Last year Lecrae told an interviewer from Vice that he is “closer to you”—presumably the average Hip Hop listener—than he is to Kirk Franklin, a more traditionally and explicitly Gospel musician. The subtext was that he’d like not to be considered solely as a Christian rapper and the upshot that he can crossover in a way that Franklin shouldn’t expect to. And to be fair, the rapper already has. After debuting a decade ago, Lecrae’s first real foray into non-pigeonholed territory came as a mixtape collaboration with Don Cannon in 2012. Sure, it was called Church Clothes—and the point was partly that in his Hip Hop attire Lecrae was already dressed for Sunday—but it was a mixtape released through Datpiff that featured cameos from DJ Premier and Kendrick Lamar in its lead video. Since that strategic crossover-play ‘Crae has maintained a distance, measured in commercial appeal, from his Gospel musician counterparts. He’s not a Christian rapper insofar as his music doesn’t necessarily serve to proselytize or function solely as worship, yet he’s more than a rapper that happens to be devout as he consistently speaks directly to God, shares his Christian-sourced morality, and references the Bible.

What makes Lecrae accessible is that he’s rarely overtly preachy and a good rapper regardless. Many of the songs on Anomaly are about social justice, sometimes critical of the lack of meaningful commentary put forth by mainstream rappers. Still, he mostly transcends the eye-roll inducing habit of chastising listeners directly. More pressingly, Lecrae is self-critical, particularly about his pre-born-again slips. At least artistically, it’s more compelling to hear about his personal struggle than it is to hear him speak in and about religious generalities. Some of the most clever lines on the album notably inject Lecrae’s penchant for pop culture, like when he uses Michael Jordan’s swan song to touch on the generally human feeling of dread: “45 on the back of the jersey upon your soul / I’m scared of letting go.”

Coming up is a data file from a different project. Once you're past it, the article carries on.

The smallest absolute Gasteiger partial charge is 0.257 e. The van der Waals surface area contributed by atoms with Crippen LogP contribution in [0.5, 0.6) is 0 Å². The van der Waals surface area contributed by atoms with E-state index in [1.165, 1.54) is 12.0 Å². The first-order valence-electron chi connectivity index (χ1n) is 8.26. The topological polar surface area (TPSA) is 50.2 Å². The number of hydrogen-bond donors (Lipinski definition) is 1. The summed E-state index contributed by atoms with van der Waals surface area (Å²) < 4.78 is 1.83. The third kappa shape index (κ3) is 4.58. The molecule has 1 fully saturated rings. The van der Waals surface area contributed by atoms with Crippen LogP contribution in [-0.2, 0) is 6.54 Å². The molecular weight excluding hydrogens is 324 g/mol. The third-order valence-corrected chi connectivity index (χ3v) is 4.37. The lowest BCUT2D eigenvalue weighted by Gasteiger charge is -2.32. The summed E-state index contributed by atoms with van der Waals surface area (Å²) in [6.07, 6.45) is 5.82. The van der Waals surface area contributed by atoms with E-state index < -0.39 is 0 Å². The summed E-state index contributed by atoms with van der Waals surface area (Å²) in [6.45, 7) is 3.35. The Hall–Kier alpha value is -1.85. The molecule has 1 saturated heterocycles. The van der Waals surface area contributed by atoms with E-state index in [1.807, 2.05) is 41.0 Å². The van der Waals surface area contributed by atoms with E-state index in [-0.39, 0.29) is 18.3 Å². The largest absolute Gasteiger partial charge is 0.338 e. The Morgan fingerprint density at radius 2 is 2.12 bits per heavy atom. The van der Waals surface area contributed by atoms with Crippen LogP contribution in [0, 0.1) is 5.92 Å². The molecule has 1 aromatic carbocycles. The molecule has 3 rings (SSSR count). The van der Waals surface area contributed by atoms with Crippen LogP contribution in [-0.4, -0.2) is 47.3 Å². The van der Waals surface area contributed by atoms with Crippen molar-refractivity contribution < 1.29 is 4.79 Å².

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The production throughout is polished and diverse; a quick look at the credits affirms that the strings on the opening “Outsiders” are real and that the only sample you’ll hear throughout is lifted from Timex Social Club’s late 80’s R&B jam “Thinkin’ About ‘Ya.” “Outsiders” also achieves early what the best parts of the album have to offer. The beat rises and falls dramatically, violin runs and a drum tone that actually sounds distinct are peppered throughout as well. On top of it all, Lecrae is an obviously skilled rapper, charged up with passion but calculated enough to explain himself fully: “Time to go / Plus the line is long / I’ma color the outside, but lines are drawn / If you wanna exclude me for being the true me it’s Gucci, I already found my home.” Another piece is that Lecrae’s criticisms are often hard to deny: radio-bound Hip Hop is in a rut and most mainstream emcees seem to share the same directory for clothes/cars/chains while also claiming aggressive individuality.

A handful of other tracks—“Timepiece,” “Welcome To America,” and more—also bear out the rapper’s commitment and ability to stick to a concept. Still, Anomaly has its low points as well. Songs like “Give In” and “Messengers” are dramatic anthems that lack both the musical and lyrical details to make them pop. It’d be unfair and judgmental to knock Lecrae’s worship, but lyrically there’s a triteness to some of its expression. “They laugh at me and say I’m going too far / But it’s satisfying my soul to give you my all,” he raps on that first song, “The future is now / How will the people know if we don’t tell’em?” he asks on the second. 

Perhaps Anomaly’s biggest triumph is also its quietest: it adds on to mounting evidence that Lecrae is the most impactful Christian rapper ever. It may not be a label he himself will flaunt, but he became the first Hip Hop artist to win a Grammy for Best Gospel Album last year and has assimilated into the mainstream more fully than any other emcee of his kind. At the same time, part of what makes Anomaly and its artist compelling musically is that he’s so bent on pushing against Hip Hop as he continues to become a bigger part of it. It’s a fitting practice because for every new piece of success he achieves he also appears more as himself. At its base, Anomaly is about being different, that Lecrae actually is makes it genuine.